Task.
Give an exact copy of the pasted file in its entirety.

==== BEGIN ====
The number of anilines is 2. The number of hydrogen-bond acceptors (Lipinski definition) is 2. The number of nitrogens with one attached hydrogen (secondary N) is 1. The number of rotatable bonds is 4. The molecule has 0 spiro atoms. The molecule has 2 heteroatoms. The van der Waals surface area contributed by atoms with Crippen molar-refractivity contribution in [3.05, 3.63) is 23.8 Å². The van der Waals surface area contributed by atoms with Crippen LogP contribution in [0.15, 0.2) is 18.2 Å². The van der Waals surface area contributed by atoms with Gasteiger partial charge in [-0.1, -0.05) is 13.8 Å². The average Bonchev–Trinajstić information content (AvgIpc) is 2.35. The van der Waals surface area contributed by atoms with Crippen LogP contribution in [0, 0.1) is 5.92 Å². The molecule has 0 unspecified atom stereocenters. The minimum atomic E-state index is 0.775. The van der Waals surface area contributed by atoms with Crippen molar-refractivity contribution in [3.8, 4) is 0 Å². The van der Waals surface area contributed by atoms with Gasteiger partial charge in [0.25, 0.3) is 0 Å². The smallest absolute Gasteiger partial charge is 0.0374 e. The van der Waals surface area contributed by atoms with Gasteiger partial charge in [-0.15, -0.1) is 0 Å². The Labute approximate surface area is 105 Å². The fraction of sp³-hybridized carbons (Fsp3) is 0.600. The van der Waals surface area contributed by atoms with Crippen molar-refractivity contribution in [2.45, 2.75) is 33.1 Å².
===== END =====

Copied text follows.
The number of anilines is 2. The number of hydrogen-bond acceptors (Lipinski definition) is 2. The number of nitrogens with one attached hydrogen (secondary N) is 1. The number of rotatable bonds is 4. The molecule has 0 spiro atoms. The molecule has 2 heteroatoms. The van der Waals surface area contributed by atoms with Crippen molar-refractivity contribution in [3.05, 3.63) is 23.8 Å². The van der Waals surface area contributed by atoms with Crippen LogP contribution in [0.15, 0.2) is 18.2 Å². The van der Waals surface area contributed by atoms with Gasteiger partial charge in [-0.1, -0.05) is 13.8 Å². The average Bonchev–Trinajstić information content (AvgIpc) is 2.35. The van der Waals surface area contributed by atoms with Crippen LogP contribution in [0, 0.1) is 5.92 Å². The molecule has 0 unspecified atom stereocenters. The minimum atomic E-state index is 0.775. The van der Waals surface area contributed by atoms with Crippen molar-refractivity contribution in [3.8, 4) is 0 Å². The van der Waals surface area contributed by atoms with Gasteiger partial charge in [0.25, 0.3) is 0 Å². The smallest absolute Gasteiger partial charge is 0.0374 e. The van der Waals surface area contributed by atoms with Gasteiger partial charge in [-0.15, -0.1) is 0 Å². The Labute approximate surface area is 105 Å². The fraction of sp³-hybridized carbons (Fsp3) is 0.600. The van der Waals surface area contributed by atoms with Crippen molar-refractivity contribution in [2.45, 2.75) is 33.1 Å².